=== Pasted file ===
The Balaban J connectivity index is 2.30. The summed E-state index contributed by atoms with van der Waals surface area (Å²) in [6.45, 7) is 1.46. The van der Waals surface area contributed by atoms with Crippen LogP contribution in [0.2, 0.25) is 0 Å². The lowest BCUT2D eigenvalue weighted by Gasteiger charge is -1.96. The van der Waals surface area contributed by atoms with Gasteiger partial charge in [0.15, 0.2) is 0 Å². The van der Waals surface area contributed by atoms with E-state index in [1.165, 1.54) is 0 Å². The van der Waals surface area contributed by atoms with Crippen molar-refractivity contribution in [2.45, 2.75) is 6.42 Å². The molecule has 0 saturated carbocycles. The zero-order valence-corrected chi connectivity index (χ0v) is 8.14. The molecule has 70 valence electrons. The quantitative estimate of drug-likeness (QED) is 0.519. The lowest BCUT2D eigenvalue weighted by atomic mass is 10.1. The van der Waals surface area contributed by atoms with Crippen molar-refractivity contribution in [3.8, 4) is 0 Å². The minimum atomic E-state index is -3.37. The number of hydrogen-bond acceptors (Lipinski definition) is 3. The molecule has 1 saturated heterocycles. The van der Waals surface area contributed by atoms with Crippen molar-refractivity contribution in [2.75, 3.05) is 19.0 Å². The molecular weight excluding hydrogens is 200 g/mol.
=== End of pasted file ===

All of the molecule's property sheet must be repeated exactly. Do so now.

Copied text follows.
The Balaban J connectivity index is 2.30. The summed E-state index contributed by atoms with van der Waals surface area (Å²) in [6.45, 7) is 1.46. The van der Waals surface area contributed by atoms with Crippen LogP contribution in [0.2, 0.25) is 0 Å². The lowest BCUT2D eigenvalue weighted by Gasteiger charge is -1.96. The van der Waals surface area contributed by atoms with Gasteiger partial charge in [0.15, 0.2) is 0 Å². The van der Waals surface area contributed by atoms with E-state index in [1.165, 1.54) is 0 Å². The van der Waals surface area contributed by atoms with Crippen molar-refractivity contribution in [2.45, 2.75) is 6.42 Å². The molecule has 0 saturated carbocycles. The zero-order valence-corrected chi connectivity index (χ0v) is 8.14. The molecule has 70 valence electrons. The quantitative estimate of drug-likeness (QED) is 0.519. The lowest BCUT2D eigenvalue weighted by atomic mass is 10.1. The van der Waals surface area contributed by atoms with Crippen molar-refractivity contribution in [3.8, 4) is 0 Å². The minimum atomic E-state index is -3.37. The number of hydrogen-bond acceptors (Lipinski definition) is 3. The molecule has 1 saturated heterocycles. The van der Waals surface area contributed by atoms with Crippen molar-refractivity contribution in [2.75, 3.05) is 19.0 Å². The molecular weight excluding hydrogens is 200 g/mol.